DCI among recreational divers has been determined using
prospective studies, or more roughly estimated by surveys
or by surrogate counts such as cylinder fills.4,6,9,11,20 Less
available are the data generated by occupational diving
programmes that require routine logging of both dives and
incidents. An additional complication of studying DCI is
the potential confounding of clustering as injury may be
likely to affect multiple individuals on a shared dive. It is
not always clear whether the reported denominator is the
number of dives or the number of person-dives.18
A major challenge is the sometimes idiosyncratic and often
difficult-to-define nature of DCI. Given the difficulty of
diagnosis, combined with a tendency to treat conservatively,
it is not surprising that many cases treated as DCI may
in retrospect be classified or reclassified as ‘not DCI’
or ‘ambiguous’. Of 435 cases of DCI reported in the
recreational diving community treated with recompression,
85 (20%) were objectively reclassified as not DCI, making it
clear that appropriate incident rate computation is dependent
upon careful evaluation of individual cases.6 In another
study 10 of 104 recompressed cases were reclassified as ‘not
DCI’.11 The current study resulted in the reclassification of
13 of 46 cases from possible DCI to ‘not DCI’. It is important
to note that the classification/reclassification criteria used
in this study were intended to enable objective post hoc
assessment for scientific, not clinical purposes. While the
reviewers in the current study all had extensive experience
with professional diving, none were medical clinicians.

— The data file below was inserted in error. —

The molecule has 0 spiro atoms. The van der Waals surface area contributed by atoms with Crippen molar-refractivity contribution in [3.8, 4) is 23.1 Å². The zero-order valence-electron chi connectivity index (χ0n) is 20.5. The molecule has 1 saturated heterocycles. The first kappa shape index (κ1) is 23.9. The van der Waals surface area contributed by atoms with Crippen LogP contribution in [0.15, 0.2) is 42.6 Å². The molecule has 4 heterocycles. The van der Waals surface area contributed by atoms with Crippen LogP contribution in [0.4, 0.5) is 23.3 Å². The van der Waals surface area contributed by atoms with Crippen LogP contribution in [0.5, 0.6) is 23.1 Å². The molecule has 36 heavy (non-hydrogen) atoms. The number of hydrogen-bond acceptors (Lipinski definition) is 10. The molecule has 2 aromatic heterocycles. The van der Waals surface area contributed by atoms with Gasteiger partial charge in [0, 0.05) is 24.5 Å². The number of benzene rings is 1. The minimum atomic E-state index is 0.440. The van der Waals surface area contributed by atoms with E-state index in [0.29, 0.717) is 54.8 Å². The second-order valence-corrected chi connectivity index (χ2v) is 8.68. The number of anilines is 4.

The lack of clinical expertise could lead to errors in case
classification and our findings are not intended to challenge
clinical skill or decision-making.
Notwithstanding evidence that DCS may be over-reported
and often treated conservatively, there are also an unknown
number of unreported cases. Prior to the 1980s, when minor
symptoms of pain were more accepted as a routine part of
diving, divers may have been reluctant to report symptoms.
Even with the current emphasis on early reporting and the
greater accessibility to treatment, some divers may still be
hesitant to report minor symptoms. This situation produces
some uncertainty with the estimated numerator as well.
Depth distribution of DCI cases (count) & dive distribution (%)
Diving and Hyperbaric Medicine Volume 42 No. 4 December 2012
There may also be some variability in incidents deemed
reportable by individual institutions. Some might choose
to report only cases in which time loss or injury occurs.
Others might choose to report all events, regardless of
cost or outcome. Data collection could be improved by
comprehensive definition of reportable events, changing
from annual reporting to near-real-time reporting of
incidents, and adding further structure to case-review
Documenting the degree of risk associated with a given
dive or dives is also problematic. We have presented the
maximum depth of the dive in which the incident occurred
or followed, but this may miss information of potentially
substantial value. Decompression stress can be influenced by
the specific profile of a given dive and also by previous dives
in a series. AAUS diving records do not currently include
depth-time profiles for dives and information regarding
dives preceding an incident dive is frequently incomplete,
effectively making it impossible to quantify decompression
stress independent of outcomes. Our data do confirm a high
level of safety for dives conducted in less than 10 msw depth.
This is certainly expected in terms of decompression safety
and a welcome observation regarding severe barotrauma.
The total number of cases of DCI is too small to make
strong statements regarding the distribution of DCI in the